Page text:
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Blog Excerpts

What's the Deal with "Auld Lang Syne"?

Ben Trawick-Smith is an actor with a deep interest in English dialects. On his Dialect Blog, he takes on a range of interesting linguistic issues. His latest post is perfect for the new year: it's all about the song that we butcher every New Year's Eve, "Auld Lang Syne." Get enlightened about the Scottish tune here.
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Celebrate the National Day on Writing

October 20 is the National Day on Writing, an annual celebration of all things writerly. You can take part in the festivities on Twitter by using the hashtag #whyIwrite. For more information see this post from Katherine Schulten of the New York Times Learning Network, one of the sponsors of this year's event.
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Lingua Franca: Language and Writing in Academe

The Chronicle of Higher Education has launched a group blog called "Lingua Franca: Language and Writing in Academe." The all-star lineup of bloggers includes Geoffrey K. Pullum, Ben Yagoda, Allan Metcalf, Carol Fisher Saller, and Lucy Ferris. In the first post, Metcalf debunks the notion that sentences should never start with "and" or "but." Read it here.

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Words With No Letters?

Is it possible for a word to have no alphabetic letters? Stan Carey, a regular Visual Thesaurus contributor, considers the question on his blog, Sentence First. Among the no-letter words he examines are +1 ("plus one"), 1337 ("leet"), @ ("at"), and ♥ ("heart"). Read his blog post here.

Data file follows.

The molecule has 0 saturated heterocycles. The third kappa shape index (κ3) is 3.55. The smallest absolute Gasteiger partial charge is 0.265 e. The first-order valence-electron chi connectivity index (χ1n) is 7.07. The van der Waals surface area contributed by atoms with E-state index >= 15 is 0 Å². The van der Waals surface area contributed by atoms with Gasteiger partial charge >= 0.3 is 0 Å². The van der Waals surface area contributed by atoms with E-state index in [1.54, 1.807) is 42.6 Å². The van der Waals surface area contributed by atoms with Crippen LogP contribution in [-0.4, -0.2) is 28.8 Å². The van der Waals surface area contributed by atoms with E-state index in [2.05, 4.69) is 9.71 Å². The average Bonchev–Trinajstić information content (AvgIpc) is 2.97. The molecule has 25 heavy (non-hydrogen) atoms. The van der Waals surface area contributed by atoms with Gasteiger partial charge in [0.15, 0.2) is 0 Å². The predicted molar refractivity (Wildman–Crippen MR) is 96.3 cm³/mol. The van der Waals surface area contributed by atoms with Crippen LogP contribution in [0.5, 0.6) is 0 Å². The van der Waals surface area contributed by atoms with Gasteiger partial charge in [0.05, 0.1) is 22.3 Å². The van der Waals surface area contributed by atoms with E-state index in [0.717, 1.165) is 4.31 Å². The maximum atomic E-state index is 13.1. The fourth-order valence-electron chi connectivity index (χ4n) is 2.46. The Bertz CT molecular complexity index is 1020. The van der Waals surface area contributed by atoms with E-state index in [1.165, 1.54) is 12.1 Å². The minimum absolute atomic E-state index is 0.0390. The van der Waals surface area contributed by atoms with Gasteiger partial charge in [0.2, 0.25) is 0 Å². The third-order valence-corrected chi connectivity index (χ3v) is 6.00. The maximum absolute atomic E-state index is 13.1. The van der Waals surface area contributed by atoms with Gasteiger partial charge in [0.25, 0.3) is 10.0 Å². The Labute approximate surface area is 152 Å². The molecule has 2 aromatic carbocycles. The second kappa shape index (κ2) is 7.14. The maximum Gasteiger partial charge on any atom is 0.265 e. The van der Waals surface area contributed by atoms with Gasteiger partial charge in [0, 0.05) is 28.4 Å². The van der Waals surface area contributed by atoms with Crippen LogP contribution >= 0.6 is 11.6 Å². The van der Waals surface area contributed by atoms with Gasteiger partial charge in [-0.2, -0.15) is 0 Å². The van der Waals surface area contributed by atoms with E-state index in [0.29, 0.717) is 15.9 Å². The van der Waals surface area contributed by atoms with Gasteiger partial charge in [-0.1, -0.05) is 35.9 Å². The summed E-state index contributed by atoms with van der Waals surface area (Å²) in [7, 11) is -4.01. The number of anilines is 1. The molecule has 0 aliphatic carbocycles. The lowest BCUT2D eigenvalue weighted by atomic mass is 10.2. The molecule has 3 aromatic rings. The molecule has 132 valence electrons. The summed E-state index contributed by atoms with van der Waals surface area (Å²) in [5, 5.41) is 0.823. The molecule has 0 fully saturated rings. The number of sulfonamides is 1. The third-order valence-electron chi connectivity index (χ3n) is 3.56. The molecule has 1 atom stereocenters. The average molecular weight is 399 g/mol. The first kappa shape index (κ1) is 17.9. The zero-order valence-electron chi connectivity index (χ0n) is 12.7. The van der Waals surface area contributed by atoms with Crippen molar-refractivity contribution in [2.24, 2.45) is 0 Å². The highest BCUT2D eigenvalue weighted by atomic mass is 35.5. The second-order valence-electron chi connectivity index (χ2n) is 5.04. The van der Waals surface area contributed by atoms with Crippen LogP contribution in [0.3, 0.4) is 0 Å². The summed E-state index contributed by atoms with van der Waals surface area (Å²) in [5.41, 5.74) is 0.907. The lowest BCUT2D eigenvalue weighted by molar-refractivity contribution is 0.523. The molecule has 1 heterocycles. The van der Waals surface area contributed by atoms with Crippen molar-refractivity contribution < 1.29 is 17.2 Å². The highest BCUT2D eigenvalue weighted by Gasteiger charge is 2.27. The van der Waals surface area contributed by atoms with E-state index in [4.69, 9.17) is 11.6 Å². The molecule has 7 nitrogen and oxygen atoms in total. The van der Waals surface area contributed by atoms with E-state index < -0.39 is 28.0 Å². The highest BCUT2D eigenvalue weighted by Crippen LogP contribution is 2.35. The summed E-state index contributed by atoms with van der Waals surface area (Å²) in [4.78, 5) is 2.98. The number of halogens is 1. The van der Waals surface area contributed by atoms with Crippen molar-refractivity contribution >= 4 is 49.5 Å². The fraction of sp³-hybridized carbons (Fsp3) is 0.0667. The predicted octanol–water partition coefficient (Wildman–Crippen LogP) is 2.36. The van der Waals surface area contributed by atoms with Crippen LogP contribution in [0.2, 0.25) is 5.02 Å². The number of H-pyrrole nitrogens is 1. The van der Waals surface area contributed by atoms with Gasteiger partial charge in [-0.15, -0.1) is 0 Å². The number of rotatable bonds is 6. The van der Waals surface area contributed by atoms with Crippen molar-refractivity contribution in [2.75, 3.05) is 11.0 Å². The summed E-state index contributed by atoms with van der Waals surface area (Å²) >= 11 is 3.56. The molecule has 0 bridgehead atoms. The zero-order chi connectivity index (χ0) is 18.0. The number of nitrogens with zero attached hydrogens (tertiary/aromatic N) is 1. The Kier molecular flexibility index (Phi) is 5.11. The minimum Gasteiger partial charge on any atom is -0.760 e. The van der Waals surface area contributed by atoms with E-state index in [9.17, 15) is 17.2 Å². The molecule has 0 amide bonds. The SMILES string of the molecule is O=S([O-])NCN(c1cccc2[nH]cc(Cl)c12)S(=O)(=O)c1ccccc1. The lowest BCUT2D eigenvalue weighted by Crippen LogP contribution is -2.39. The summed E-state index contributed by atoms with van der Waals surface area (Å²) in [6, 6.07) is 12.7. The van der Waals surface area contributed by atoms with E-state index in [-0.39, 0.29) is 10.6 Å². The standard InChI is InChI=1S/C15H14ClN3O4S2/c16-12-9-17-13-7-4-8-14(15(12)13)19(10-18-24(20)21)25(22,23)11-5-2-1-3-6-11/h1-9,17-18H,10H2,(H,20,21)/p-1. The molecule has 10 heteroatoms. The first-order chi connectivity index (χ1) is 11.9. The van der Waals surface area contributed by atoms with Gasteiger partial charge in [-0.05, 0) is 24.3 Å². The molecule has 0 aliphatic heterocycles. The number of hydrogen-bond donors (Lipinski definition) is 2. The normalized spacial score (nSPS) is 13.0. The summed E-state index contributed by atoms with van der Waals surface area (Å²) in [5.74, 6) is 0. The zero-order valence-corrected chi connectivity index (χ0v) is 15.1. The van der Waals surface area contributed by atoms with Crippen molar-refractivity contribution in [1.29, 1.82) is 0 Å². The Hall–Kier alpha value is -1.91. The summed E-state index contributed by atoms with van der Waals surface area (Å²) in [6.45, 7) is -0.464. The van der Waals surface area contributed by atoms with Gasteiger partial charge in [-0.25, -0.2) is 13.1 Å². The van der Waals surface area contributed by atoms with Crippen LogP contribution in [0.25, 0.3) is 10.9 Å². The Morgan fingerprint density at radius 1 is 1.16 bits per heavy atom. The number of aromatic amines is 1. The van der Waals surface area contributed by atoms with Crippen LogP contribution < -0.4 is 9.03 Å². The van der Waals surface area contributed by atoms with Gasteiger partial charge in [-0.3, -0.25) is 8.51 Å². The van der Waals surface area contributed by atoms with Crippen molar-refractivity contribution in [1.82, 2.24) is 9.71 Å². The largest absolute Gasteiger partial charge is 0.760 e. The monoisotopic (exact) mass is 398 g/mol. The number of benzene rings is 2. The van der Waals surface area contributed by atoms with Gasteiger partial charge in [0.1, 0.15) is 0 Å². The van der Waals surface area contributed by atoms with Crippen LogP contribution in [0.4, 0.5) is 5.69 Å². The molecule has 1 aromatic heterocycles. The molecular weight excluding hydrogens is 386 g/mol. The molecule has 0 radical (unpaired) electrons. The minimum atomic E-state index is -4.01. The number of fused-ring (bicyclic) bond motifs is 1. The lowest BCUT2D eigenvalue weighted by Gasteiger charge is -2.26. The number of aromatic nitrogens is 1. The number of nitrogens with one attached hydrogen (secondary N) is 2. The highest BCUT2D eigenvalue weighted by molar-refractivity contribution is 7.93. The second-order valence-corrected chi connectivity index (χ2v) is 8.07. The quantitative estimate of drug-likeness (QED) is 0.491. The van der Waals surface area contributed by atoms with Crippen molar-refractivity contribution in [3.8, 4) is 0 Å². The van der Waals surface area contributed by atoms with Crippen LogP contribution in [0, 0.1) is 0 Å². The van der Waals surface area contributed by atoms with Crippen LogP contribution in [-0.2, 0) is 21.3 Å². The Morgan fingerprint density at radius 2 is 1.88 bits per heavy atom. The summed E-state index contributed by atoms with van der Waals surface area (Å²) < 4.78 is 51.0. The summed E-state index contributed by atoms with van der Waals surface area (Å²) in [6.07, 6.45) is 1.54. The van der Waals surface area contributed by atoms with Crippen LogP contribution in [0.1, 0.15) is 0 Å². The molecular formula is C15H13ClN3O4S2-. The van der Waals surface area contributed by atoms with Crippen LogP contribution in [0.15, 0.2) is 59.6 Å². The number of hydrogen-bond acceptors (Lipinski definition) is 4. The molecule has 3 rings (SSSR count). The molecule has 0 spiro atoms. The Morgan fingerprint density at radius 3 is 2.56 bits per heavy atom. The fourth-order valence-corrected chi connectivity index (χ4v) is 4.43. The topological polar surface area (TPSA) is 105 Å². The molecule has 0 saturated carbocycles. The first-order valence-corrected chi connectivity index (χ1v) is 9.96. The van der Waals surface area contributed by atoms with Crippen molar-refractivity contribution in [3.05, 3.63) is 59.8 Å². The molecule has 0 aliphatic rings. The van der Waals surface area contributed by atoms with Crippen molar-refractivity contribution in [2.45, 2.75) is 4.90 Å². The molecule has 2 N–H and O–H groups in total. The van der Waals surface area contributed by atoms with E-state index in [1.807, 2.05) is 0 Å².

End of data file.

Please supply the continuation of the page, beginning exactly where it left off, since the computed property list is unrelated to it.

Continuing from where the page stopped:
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Woot! New Words from the Concise OED

The latest edition of the Concise Oxford English Dictionary (not to be confused with the giant OED itself) has announced some of the latest words to make the cut. Among them are jeggings, mankini, retweet, sexting, and woot. Don't know what these words mean? Check out the announcement of the new words on OUPblog, and read more about the century-old dictionary here.
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What is the most beautiful word in the English language? This question was recently posed on GalleyCat, the Mediabistro blog covering the publishing industry. GalleyCat has its own suggestions, and recommends that readers use the Visual Thesaurus to map out their own favorite words.  Continue reading...
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Words of 1911

On his site Wordorigins.org, David Wilton has started a series of posts on "words first used in English for a particular year," according to the Oxford English Dictionary. In his first post, he begins with the year 1911. Did you know that air force, floozy, lettergram, mozzarella, and taxi were all first documented a century ago? Read Wilton's post here.
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1 2 3 4 5 Displaying 8-14 of 204 Articles